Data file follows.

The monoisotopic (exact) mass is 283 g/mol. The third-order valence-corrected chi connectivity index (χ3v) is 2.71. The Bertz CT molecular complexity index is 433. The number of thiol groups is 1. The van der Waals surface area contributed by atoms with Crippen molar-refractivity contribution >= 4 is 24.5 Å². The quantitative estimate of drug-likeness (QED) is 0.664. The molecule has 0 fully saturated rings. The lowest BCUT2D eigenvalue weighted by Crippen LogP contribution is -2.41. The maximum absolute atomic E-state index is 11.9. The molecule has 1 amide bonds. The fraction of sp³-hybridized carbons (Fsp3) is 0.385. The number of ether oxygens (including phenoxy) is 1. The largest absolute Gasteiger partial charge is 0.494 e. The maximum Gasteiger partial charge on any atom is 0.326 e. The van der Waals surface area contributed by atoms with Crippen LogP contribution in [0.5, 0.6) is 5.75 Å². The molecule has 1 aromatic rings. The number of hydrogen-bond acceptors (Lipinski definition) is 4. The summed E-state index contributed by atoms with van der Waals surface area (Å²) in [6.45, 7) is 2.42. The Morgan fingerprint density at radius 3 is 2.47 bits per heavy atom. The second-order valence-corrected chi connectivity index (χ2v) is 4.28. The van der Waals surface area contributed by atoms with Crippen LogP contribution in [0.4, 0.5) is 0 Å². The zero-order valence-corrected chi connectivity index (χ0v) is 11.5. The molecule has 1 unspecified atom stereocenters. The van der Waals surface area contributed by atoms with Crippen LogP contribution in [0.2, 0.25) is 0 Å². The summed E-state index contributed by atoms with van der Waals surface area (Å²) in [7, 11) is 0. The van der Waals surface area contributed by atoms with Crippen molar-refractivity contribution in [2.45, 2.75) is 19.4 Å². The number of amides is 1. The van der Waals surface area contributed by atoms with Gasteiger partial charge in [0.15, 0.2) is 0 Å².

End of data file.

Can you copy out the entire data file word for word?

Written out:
The monoisotopic (exact) mass is 283 g/mol. The third-order valence-corrected chi connectivity index (χ3v) is 2.71. The Bertz CT molecular complexity index is 433. The number of thiol groups is 1. The van der Waals surface area contributed by atoms with Crippen molar-refractivity contribution >= 4 is 24.5 Å². The quantitative estimate of drug-likeness (QED) is 0.664. The molecule has 0 fully saturated rings. The lowest BCUT2D eigenvalue weighted by Crippen LogP contribution is -2.41. The maximum absolute atomic E-state index is 11.9. The molecule has 1 amide bonds. The fraction of sp³-hybridized carbons (Fsp3) is 0.385. The number of ether oxygens (including phenoxy) is 1. The largest absolute Gasteiger partial charge is 0.494 e. The maximum Gasteiger partial charge on any atom is 0.326 e. The van der Waals surface area contributed by atoms with Crippen LogP contribution in [0.5, 0.6) is 5.75 Å². The molecule has 1 aromatic rings. The number of hydrogen-bond acceptors (Lipinski definition) is 4. The summed E-state index contributed by atoms with van der Waals surface area (Å²) in [6.45, 7) is 2.42. The Morgan fingerprint density at radius 3 is 2.47 bits per heavy atom. The second-order valence-corrected chi connectivity index (χ2v) is 4.28. The van der Waals surface area contributed by atoms with Crippen LogP contribution in [0.4, 0.5) is 0 Å². The zero-order valence-corrected chi connectivity index (χ0v) is 11.5. The molecule has 1 unspecified atom stereocenters. The van der Waals surface area contributed by atoms with Crippen LogP contribution in [0.2, 0.25) is 0 Å². The summed E-state index contributed by atoms with van der Waals surface area (Å²) in [7, 11) is 0. The van der Waals surface area contributed by atoms with Crippen molar-refractivity contribution in [2.45, 2.75) is 19.4 Å². The number of amides is 1. The van der Waals surface area contributed by atoms with Gasteiger partial charge in [0.15, 0.2) is 0 Å².